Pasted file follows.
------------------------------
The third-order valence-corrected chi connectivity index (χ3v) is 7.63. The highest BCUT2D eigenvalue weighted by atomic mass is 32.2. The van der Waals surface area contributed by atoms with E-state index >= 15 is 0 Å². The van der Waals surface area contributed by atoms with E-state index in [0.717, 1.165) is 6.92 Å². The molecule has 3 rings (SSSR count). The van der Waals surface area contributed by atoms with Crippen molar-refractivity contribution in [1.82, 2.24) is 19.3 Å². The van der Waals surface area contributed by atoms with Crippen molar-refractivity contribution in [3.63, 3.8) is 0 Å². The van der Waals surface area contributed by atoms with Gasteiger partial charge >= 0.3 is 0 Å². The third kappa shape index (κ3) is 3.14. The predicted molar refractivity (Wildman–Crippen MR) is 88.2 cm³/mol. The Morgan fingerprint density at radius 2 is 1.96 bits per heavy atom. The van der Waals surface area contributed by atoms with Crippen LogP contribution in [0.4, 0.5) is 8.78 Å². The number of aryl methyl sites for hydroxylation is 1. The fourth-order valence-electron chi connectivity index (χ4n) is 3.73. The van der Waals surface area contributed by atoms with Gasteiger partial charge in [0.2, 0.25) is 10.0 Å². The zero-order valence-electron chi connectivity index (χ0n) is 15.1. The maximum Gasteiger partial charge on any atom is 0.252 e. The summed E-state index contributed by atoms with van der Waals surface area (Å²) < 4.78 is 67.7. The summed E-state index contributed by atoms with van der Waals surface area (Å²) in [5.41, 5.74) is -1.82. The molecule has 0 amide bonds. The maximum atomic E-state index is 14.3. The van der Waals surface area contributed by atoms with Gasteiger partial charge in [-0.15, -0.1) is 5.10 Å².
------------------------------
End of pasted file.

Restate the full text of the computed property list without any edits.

The third-order valence-corrected chi connectivity index (χ3v) is 7.63. The highest BCUT2D eigenvalue weighted by atomic mass is 32.2. The van der Waals surface area contributed by atoms with E-state index >= 15 is 0 Å². The van der Waals surface area contributed by atoms with E-state index in [0.717, 1.165) is 6.92 Å². The molecule has 3 rings (SSSR count). The van der Waals surface area contributed by atoms with Crippen molar-refractivity contribution in [1.82, 2.24) is 19.3 Å². The van der Waals surface area contributed by atoms with Crippen molar-refractivity contribution in [3.63, 3.8) is 0 Å². The van der Waals surface area contributed by atoms with Gasteiger partial charge >= 0.3 is 0 Å². The third kappa shape index (κ3) is 3.14. The predicted molar refractivity (Wildman–Crippen MR) is 88.2 cm³/mol. The Morgan fingerprint density at radius 2 is 1.96 bits per heavy atom. The van der Waals surface area contributed by atoms with Crippen LogP contribution in [0.4, 0.5) is 8.78 Å². The number of aryl methyl sites for hydroxylation is 1. The fourth-order valence-electron chi connectivity index (χ4n) is 3.73. The van der Waals surface area contributed by atoms with Gasteiger partial charge in [0.2, 0.25) is 10.0 Å². The zero-order valence-electron chi connectivity index (χ0n) is 15.1. The maximum Gasteiger partial charge on any atom is 0.252 e. The summed E-state index contributed by atoms with van der Waals surface area (Å²) < 4.78 is 67.7. The summed E-state index contributed by atoms with van der Waals surface area (Å²) in [5.41, 5.74) is -1.82. The molecule has 0 amide bonds. The maximum atomic E-state index is 14.3. The van der Waals surface area contributed by atoms with Gasteiger partial charge in [-0.15, -0.1) is 5.10 Å².